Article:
So, right now, the way the food stamp waiver works is, if your area, your county has an unemployment rate more than 20 percent of the national average, then you can get the waiver.

    This would change that to set it at 7 percent. So, your county would have to have an unemployment rate of above 7 percent to receive the exemption. And there are approximately 900 counties across the country that fall into that designation. So, this could affect a lot of people who rely on these benefits.

  • William Brangham:

    So, of those 750,000 people, do we know kind of who those people are? Are they old? Are they young? Are they — like, who is the demographic there?

  • Jeff Stein:

    That's a good question.

    It's mostly white people. It's mostly poor people. The average income of this group is about $4,000 a year, which is…

  • William Brangham:

    Four thousand dollars a year?

  • Jeff Stein:

    That's really not a lot of money.

    But there are — throughout the country, 36 separate states and territories have these waivers. So that's basically half the country, more than half the country. So it's a — it's a wide swathe of the poor in America.

  • William Brangham:

    The Republicans have long argued — this isn't just a fight that's happening in the Trump administration.

    They have long argued that people need to work, and, if they work, then they can receive these benefits. Like, this has been a long ideological fight that the Republicans and the Democrats have been fighting for a long time.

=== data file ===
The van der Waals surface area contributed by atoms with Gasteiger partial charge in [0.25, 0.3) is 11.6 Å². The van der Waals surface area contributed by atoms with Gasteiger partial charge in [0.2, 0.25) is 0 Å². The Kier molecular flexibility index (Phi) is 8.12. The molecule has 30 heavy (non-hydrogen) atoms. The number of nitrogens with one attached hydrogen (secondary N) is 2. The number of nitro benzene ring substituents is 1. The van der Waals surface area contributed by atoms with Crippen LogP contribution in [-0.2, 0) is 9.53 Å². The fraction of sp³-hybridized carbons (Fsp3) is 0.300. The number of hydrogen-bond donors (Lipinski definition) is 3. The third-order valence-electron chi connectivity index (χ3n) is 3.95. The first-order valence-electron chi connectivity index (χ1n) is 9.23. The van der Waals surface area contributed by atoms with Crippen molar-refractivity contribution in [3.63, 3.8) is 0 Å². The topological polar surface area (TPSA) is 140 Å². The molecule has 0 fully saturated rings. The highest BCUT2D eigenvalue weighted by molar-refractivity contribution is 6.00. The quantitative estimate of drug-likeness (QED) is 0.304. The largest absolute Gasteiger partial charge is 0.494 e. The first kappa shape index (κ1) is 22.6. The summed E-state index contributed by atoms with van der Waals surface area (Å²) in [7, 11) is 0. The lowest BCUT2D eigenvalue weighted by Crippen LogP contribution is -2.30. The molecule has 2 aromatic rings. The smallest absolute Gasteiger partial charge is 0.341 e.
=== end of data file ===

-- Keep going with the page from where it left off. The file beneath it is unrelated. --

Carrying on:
I understand that the Republicans wanted even more severe restrictions in the farm bill itself.

  • Jeff Stein:

    That's correct.

    What they wanted to do was to restrict the ability of people with children from 6 to 12 and elderly people — well, not exactly elderly, but between the ages of 49 and 59 — to be able to receive food stamp benefits.

    Those changes were rejected because congressional Republicans needed votes in the Senate to pass their farm bill. So, the Trump administration is just going to do this unilaterally, bypassing Congress entirely.

  • William Brangham:

    So, the rules have been put forward. I understand there's a 90-day window now.

    And I understand — I have already seen in my e-mails and on Twitter that the Democrats and other groups that support the food stamp program are really fighting this. Like, is there anything that they can do right now to change this?

  • Jeff Stein:

    There's going to be a legal challenge. It's not exactly clear who's going to file that. My guess is, it's going to be governors in Democratic states that say this impedes our ability to effectively administer the program. But we haven't heard that yet.

    Right now, it really seems like the Trump administration is going to be able to do this without anyone stopping them. Maybe that will change. And we will see.

  • William Brangham:

    Jeffrey Stein of "The Washington Post," thank you very much for being here.

  • Jeff Stein:

    Thanks for having me.